Stopping at Tawas Point is a highlight. The land curves out into the blue water as the lighthouse nestles between Lake Huron and Tawas Bay.  This allows a majestic view of Michigan’s sunrises and sunsets with plenty of wildlife along the way.

This festival is the only time during the year that visitors will be able to tour the Guest Keeper Quarters above the museum.  Guest Keepers themselves will be able to show you around the entire lighthouse and give you the inside scoop on staying in the lighthouse and becoming a guest keeper yourself.

Tawas LighthouseEntering the park, Tawas Point Lighthouse will guide your way.  The gift store is an historical landmark itself and was built in 1906. There you can purchase unique souvenirs to mark your visit, as well as your ticket into the lighthouse.

At the lighthouse itself, you will experience the history that helped make Michigan. You can learn about past keepers, their family life, the trials of keeping the light burning and reasons why there are so many lighthouses on the Great Lakes. You are welcome to walk in and explore the space, where you can touch as well as look as you learn about life at the lighthouse.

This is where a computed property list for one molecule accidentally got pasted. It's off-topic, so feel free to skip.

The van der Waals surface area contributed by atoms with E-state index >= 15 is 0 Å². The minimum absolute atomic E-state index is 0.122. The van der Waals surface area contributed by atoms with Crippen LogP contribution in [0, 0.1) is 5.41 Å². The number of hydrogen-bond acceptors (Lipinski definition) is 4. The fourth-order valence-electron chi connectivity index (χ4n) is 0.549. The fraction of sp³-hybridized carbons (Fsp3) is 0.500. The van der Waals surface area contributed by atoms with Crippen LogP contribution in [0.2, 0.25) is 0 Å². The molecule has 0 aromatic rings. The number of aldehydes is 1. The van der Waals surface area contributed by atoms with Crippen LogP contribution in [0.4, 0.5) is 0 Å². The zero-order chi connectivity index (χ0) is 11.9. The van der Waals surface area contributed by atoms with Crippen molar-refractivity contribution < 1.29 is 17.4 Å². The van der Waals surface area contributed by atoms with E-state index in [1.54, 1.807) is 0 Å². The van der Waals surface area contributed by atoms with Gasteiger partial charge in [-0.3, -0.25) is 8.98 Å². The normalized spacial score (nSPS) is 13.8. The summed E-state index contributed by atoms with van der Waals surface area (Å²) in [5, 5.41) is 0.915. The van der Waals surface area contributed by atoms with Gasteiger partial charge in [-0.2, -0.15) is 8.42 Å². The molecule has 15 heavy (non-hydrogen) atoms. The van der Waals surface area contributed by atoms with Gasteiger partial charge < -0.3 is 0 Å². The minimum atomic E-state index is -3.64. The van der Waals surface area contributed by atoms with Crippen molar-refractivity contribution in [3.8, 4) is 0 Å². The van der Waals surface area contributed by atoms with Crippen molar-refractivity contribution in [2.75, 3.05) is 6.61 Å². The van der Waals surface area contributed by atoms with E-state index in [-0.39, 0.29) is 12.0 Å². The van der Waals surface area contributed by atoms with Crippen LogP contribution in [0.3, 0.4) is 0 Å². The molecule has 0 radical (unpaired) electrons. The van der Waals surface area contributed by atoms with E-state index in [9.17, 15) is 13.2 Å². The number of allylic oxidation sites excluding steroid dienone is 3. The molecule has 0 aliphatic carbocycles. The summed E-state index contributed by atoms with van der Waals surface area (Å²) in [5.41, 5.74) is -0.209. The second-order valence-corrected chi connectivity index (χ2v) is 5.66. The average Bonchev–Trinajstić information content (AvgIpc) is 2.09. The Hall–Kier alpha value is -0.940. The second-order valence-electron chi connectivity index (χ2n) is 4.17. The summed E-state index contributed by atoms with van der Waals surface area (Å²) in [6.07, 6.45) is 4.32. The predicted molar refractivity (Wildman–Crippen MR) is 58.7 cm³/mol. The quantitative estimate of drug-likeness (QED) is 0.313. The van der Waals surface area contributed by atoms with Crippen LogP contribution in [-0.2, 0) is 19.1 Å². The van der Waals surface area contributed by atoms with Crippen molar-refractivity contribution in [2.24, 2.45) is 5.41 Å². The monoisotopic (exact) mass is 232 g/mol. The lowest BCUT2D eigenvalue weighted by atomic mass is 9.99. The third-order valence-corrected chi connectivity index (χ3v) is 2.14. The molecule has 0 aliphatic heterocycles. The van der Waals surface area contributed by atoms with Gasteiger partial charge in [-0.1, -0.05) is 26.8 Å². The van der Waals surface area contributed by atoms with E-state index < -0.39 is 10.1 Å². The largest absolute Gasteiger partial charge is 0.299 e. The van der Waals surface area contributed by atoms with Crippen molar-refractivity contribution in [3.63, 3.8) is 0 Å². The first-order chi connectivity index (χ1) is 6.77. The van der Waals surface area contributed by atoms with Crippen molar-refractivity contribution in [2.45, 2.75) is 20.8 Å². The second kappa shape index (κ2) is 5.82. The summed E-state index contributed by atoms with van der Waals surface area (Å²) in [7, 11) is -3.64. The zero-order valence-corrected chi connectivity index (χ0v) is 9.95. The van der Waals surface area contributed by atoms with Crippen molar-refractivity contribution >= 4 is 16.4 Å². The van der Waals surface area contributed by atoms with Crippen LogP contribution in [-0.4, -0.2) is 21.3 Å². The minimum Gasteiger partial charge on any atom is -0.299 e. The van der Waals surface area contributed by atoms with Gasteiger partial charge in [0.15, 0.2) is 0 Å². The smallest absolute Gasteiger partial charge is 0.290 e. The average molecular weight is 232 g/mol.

Tawas LighthouseYou may also climb the 85 steps up to the lens room and see the original 4th order Fresnel lens that still guides ships today.  The 360-degree view from the top reveals the beauty of this point. The significance of our lighthouses in years past can be discovered over many visits – the importance of keeping lighthouses in our future can be found in just one.

For more information on the Tawas Point Lighthouse, including tours, the lightkeeper program and upcoming events, go to www.michigan.gov/tawaslighthouse.